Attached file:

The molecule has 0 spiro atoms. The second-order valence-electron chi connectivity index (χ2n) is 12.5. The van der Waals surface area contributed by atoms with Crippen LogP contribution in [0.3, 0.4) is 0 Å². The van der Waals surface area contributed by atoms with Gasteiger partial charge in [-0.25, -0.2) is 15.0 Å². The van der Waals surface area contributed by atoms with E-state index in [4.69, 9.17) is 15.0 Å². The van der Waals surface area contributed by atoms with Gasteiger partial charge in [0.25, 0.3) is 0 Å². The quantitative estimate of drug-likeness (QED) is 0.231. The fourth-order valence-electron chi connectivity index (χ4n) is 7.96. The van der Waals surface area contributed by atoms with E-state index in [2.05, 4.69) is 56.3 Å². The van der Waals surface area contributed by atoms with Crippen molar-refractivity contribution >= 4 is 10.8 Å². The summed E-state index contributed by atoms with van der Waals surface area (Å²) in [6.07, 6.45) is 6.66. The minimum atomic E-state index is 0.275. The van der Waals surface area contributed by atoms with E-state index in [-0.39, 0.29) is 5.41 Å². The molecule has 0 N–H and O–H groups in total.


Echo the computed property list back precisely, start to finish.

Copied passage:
The molecule has 0 spiro atoms. The second-order valence-electron chi connectivity index (χ2n) is 12.5. The van der Waals surface area contributed by atoms with Crippen LogP contribution in [0.3, 0.4) is 0 Å². The van der Waals surface area contributed by atoms with Gasteiger partial charge in [-0.25, -0.2) is 15.0 Å². The van der Waals surface area contributed by atoms with E-state index in [4.69, 9.17) is 15.0 Å². The van der Waals surface area contributed by atoms with Gasteiger partial charge in [0.25, 0.3) is 0 Å². The quantitative estimate of drug-likeness (QED) is 0.231. The fourth-order valence-electron chi connectivity index (χ4n) is 7.96. The van der Waals surface area contributed by atoms with E-state index in [2.05, 4.69) is 56.3 Å². The van der Waals surface area contributed by atoms with Crippen molar-refractivity contribution >= 4 is 10.8 Å². The summed E-state index contributed by atoms with van der Waals surface area (Å²) in [6.07, 6.45) is 6.66. The minimum atomic E-state index is 0.275. The van der Waals surface area contributed by atoms with E-state index in [-0.39, 0.29) is 5.41 Å². The molecule has 0 N–H and O–H groups in total.